What do you think Jesus looked like?
I don’t mean how long was his hair or what color was he skin – what was his demeanor like?
Maybe your image of Jesus looks something like the one created by Jim Caviezel in the Passion of the Christ – a somber face, serious enough to sober up anyone thinking of having a good time.
This was my view as a young Christian.
That may have had something to do with my predisposition. It may surprise you but I don’t wake up in the morning singing and dancing. By nature I am more serious and introspective. It may have something to do with the environment I was raised in – as I knew them my father and grandfather were very unhappy alcoholics and my mother lived with a great deal of suffering. It may have something to do with my early understanding of Christianity, which majored not on what God has done for us, but on what I must do for God. There are a variety of factors, but the point is I had a view of Jesus which was developed through the filtered lens of my own dispositions and experiences. We’re all like that aren’t we?
I wonder what your view of Jesus is? What experiences and dispositions are filtering your perception of Christ?
What if Jesus looked like more like Bruce Marchiano, who portrayed Jesus in the Visual Bible, a dramatization of the book of Matthew. I was initially shocked and offended as I watched Bruce’s shorter-haired, smiling Jesus who laughed, told jokes and even (gasp) rough housed with the disciples. After recovering from the initial shock, I began to seriously question my understanding of Jesus.
What if he was happy?
Our text this morning is John 15:11.
These things I have spoken to you, that my joy may be in you, and that your joy may be full.
In this verse Jesus reveals the purpose for everything he has been saying about the vine and the branches. These things I have spoken to you, that . . .
What is the purpose? That my joy may be in you, and that your joy may be full.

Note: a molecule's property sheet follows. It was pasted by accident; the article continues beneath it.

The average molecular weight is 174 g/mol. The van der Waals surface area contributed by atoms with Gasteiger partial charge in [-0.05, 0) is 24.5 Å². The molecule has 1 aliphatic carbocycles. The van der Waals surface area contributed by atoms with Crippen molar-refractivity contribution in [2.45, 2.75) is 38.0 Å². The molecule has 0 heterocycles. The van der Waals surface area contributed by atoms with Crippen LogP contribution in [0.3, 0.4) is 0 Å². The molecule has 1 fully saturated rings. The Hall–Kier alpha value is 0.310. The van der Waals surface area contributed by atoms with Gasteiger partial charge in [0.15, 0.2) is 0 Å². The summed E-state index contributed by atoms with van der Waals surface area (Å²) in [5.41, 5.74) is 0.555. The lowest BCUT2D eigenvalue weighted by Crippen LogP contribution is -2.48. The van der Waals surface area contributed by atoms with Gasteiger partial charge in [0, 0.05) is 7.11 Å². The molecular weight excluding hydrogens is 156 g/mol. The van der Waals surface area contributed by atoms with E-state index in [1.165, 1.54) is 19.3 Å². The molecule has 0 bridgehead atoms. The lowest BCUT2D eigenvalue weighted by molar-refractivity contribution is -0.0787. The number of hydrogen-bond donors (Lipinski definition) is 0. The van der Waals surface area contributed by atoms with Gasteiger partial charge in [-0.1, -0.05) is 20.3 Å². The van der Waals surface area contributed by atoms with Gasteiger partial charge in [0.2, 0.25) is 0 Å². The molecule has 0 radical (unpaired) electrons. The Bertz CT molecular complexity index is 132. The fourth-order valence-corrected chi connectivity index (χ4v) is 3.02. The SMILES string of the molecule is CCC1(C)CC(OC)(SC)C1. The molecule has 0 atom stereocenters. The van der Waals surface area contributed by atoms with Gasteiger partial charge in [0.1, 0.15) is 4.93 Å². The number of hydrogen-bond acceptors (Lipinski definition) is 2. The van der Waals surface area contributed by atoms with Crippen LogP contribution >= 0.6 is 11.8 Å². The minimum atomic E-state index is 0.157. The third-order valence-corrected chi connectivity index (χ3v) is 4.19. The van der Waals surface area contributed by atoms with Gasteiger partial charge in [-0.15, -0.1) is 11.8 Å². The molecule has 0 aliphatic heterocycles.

In these verses we see that 1) Jesus is joyful 2) He wants you to be joyful 3) the path to fulness of joy is simple.
Do you think of God as joyful?
If you look for it, the joy of the Lord is written all over the Scriptures.
We see it in God’s creative work.
The whole earth is filled with awe at your wonders; where morning dawns, where evening fades, you call forth songs of joy.
The meadows are covered with flocks and the valleys are mantled with grain; they shout for joy and sing.
We see an even more striking picture of God’s joy in His relationship with His people.
The LORD your God is in your midst, a mighty one who will save; he will rejoice over you with gladness; he will quiet you by his love; he will exult over you with loud singing.
And we see it in the announcement of the coming Christ.
And the angel said to them, “Fear not, for behold, I bring you good news of great joy that will be for all the people.
If we could see the Lord with us this morning, we would see a face full of joy and hear a voice ringing with gladness.
This is the joy Jesus is inviting you into. Notice that Jesus did not say, “These things I tell you, that you may have joy.” What he did say was much more personal and relational. “These things I tell you, that my joy may be in you.” The same joy which is sown throughout the fabric of the cosmos and overflowing from the Savior’s heart is available for you.
This is good news for those who are not joyful by predisposition. The offer of Jesus’ joy is an offer for those who lack joy. It’s an invitation for those whose life experience has robbed them of natural human happiness. It’s an invitation to find something you will never find in yourself and no longer have to.
How do we get that joy?
The path to joy is exceedingly complex, overly difficult and probably outside of your grasp.
Wait, that’s not what it says.
What does it say in John 15? Abide in me.
When does Jesus joy come to be in us? When we receive His Words.
Are you lacking joy? Maybe its’ because you aren’t receiving His Words.
It’s in the hearing and receiving of “these things” he has told us that the joy comes.
What if you spent the next 15 days committed to abiding in the Word of Christ? What if you spent 15 minutes each of those 15 days receiving the Word of Christ and prayed each day for the joy of Christ to fill you?
Tom Brown is the planting pastor of Vintage Faith Church in Wichita. Tom and his wife, Mandy, have worked together in ministry for 18 years and have four children. More about Pastor Tom Brown